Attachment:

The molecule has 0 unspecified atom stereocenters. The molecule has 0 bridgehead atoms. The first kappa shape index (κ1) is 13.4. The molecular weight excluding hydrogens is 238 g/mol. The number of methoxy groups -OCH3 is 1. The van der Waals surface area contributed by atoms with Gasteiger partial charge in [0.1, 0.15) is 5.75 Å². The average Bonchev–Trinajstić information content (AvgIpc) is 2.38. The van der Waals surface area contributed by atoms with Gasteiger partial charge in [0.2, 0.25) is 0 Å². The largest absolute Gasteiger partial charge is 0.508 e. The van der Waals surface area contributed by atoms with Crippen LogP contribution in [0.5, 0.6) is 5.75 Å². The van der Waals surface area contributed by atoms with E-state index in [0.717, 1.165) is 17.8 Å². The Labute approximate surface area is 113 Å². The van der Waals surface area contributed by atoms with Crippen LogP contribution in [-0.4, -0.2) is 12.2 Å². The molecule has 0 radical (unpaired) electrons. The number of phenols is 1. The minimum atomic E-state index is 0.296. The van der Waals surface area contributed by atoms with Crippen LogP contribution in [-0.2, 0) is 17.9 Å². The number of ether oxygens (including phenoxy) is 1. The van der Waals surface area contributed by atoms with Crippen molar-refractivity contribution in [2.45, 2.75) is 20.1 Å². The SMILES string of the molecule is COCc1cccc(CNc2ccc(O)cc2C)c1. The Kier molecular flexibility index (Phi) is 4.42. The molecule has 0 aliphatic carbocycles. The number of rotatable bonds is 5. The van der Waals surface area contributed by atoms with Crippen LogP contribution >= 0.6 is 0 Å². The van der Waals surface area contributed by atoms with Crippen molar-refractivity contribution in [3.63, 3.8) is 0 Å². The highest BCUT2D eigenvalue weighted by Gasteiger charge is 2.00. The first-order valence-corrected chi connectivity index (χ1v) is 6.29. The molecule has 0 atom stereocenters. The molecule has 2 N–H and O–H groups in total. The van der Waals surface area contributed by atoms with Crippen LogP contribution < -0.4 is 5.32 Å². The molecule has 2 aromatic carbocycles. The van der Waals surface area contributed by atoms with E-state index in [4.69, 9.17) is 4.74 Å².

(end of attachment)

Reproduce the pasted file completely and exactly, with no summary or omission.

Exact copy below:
The molecule has 0 unspecified atom stereocenters. The molecule has 0 bridgehead atoms. The first kappa shape index (κ1) is 13.4. The molecular weight excluding hydrogens is 238 g/mol. The number of methoxy groups -OCH3 is 1. The van der Waals surface area contributed by atoms with Gasteiger partial charge in [0.1, 0.15) is 5.75 Å². The average Bonchev–Trinajstić information content (AvgIpc) is 2.38. The van der Waals surface area contributed by atoms with Gasteiger partial charge in [0.2, 0.25) is 0 Å². The largest absolute Gasteiger partial charge is 0.508 e. The van der Waals surface area contributed by atoms with Crippen LogP contribution in [0.5, 0.6) is 5.75 Å². The van der Waals surface area contributed by atoms with E-state index in [0.717, 1.165) is 17.8 Å². The Labute approximate surface area is 113 Å². The van der Waals surface area contributed by atoms with Crippen LogP contribution in [-0.4, -0.2) is 12.2 Å². The molecule has 0 radical (unpaired) electrons. The number of phenols is 1. The minimum atomic E-state index is 0.296. The van der Waals surface area contributed by atoms with Crippen LogP contribution in [-0.2, 0) is 17.9 Å². The number of ether oxygens (including phenoxy) is 1. The van der Waals surface area contributed by atoms with Crippen molar-refractivity contribution in [2.45, 2.75) is 20.1 Å². The SMILES string of the molecule is COCc1cccc(CNc2ccc(O)cc2C)c1. The Kier molecular flexibility index (Phi) is 4.42. The molecule has 0 aliphatic carbocycles. The number of rotatable bonds is 5. The van der Waals surface area contributed by atoms with Crippen LogP contribution >= 0.6 is 0 Å². The van der Waals surface area contributed by atoms with Crippen molar-refractivity contribution in [3.63, 3.8) is 0 Å². The highest BCUT2D eigenvalue weighted by Gasteiger charge is 2.00. The first-order valence-corrected chi connectivity index (χ1v) is 6.29. The molecule has 0 atom stereocenters. The molecule has 2 N–H and O–H groups in total. The van der Waals surface area contributed by atoms with Crippen LogP contribution < -0.4 is 5.32 Å². The molecule has 2 aromatic carbocycles. The van der Waals surface area contributed by atoms with E-state index in [4.69, 9.17) is 4.74 Å².